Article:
By Nompilo Gwala

Traditional healers are hugely popular in South Africa. They also hold a lot of sway among community members who consult healers first when seeking advice or treatment.  These alternative practitioners are vital in addressing mental health challenges in communities across the country.

It is estimated that there are about 200 000 traditional healers as compared to 975 registered psychiatrists – who mostly practise in urban areas and the private sector. However, more than 80% of the population are dependent on the public sector which has limited mental healthcare services.

Inside knowledge

Dr Lerato Dikobe-Kalane, a psychiatrist and member of the South African Society of Psychiatrists (SASOP), said healers shouldn’t be taken lightly. This is especially true given the limited access to psychiatric treatment in the SA public health sector.

“They have intimate knowledge of traditional medicine and cultural and spiritual practices and beliefs. The community respects them and their advice is highly valued,” said Dikobe-Kalane.

“We believe traditional and spiritual healers can play a key role in early identification, referrals, and sharing cultural understanding with treatment-resistant patients who could be referred to alternative treatment modes.”

She believes that western mental health practitioners and traditional or spiritual healers should collaborate. This would help educate the traditional practitioners on common mental disorders, treatment options and resources for referral for more specialised treatment.

Healers ‘get’ mentally ill people

Dr. Siphokazi Salatories Mhlongo, a traditional healer and traditional psychologist, says that healers are the basis of communities as they have a good relationship with the community. According to a 2012, co-funded by the South African Medical Research Council, about 80% of South Africans consult traditional healers.

“We grew up with these people so we understand their growth and environment. We host things like socials and community meetings to raise awareness. I myself grew up with three mentally ill neighbours. I grew fond of them and their natures, how they interacted with people, and their environments. They also don’t have space or resources to fend for themselves. So, me being close, I would help where I could with food or clothing,” said Mhlongo.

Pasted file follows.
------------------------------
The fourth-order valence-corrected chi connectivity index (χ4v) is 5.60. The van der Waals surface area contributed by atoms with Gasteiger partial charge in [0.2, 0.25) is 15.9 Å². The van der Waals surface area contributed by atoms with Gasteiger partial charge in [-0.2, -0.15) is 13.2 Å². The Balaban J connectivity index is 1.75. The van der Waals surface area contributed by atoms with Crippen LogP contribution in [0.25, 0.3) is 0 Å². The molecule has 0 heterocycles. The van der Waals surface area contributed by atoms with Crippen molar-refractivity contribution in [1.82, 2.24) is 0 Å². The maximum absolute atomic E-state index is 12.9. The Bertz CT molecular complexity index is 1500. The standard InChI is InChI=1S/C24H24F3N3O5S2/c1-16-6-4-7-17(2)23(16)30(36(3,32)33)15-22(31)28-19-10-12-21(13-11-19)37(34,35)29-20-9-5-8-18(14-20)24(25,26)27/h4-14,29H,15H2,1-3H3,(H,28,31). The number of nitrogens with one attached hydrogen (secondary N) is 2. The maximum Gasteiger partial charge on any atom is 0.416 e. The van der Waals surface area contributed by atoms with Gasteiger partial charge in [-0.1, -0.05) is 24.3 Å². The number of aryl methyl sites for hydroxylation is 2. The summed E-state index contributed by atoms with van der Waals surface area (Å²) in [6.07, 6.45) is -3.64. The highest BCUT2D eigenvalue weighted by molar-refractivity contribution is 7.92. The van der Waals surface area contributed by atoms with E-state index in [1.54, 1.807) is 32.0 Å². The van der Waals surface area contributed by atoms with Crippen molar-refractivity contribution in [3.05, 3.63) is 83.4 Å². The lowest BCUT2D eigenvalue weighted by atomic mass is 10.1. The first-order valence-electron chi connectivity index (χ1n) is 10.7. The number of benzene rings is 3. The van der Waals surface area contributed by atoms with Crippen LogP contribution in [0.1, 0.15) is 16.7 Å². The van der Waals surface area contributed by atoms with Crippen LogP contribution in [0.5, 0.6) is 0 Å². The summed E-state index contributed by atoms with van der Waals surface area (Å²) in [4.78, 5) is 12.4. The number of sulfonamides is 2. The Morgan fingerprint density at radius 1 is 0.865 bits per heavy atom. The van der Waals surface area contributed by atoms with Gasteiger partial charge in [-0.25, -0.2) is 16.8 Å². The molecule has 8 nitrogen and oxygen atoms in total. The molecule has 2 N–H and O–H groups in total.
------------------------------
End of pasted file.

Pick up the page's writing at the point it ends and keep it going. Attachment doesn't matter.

She said that a traditional healer is the first option for someone who lives in a township but their services can only go so far. She, like Dikobe-Kalane, believes a collaboration between western and traditional practitioners would be beneficial for communities.

“If healers had authorisation through certification to refer someone to a western institution in order to assist a patient, that would be a great help. It would promote unity, educate youth and even grow our economy,” she added.

Cheaper and highly accessible

“As traditional healers, we know a lot about our medicine. We heal a lot but we don’t pay a lot for it but it still has the desired effect. That’s where we have the advantage because when people in our communities have to get western medicine, they have to provide money for transport, consultation, medication and sometimes, hospital. If we could find solutions together with the westernised medical institutions, it would be beneficial to all communities in the country,” added Mhlongo.

Dikobe-Kalane said that public health funding and resources are extremely limited in the mental health arena. The COVID-19 pandemic has worsened the inequality of access to treatment and care due to restrictions on movement. Fighting and treating the virus has also exhausted all other health services.

‘Spiritual alignment’

As a traditional healing expert, Mhlongo shared methods she uses in treating patients with mental health issues.

“I use traditional and western therapy by finding out about family history, emotional healing and introspective thoughts. We then move onto a traditional ritual bath known as “ukuhlambulula” for spiritual alignment for your entire body. African medicine is then used to detox.”

Mhlongo monitors each patient’s progress following their consultation.

“I once had a patient who told me that he was ‘losing his mind’. He is cured today after only two months. He struggled to communicate with his spouse and children and was on the verge of being fired from work. Today, I can gladly say that his mental health is restored,” said Mhlongo.

Mutual respect needed

Dikobe-Kalane emphasised the need for mutual respect and understanding of each other’s roles and cultures. This would help in fostering a positive working relationship that could improve awareness of mental health disorders, reduce stigma and enable wider access to treatment.

“Although there is little evidence that traditional and spiritual healers have an impact on the treatment for severe mental illnesses such as bipolar and psychotic disorders, with appropriate education and information, they could assist in the early identification and relevant referral of patients,” Dikobe-Kalane said.

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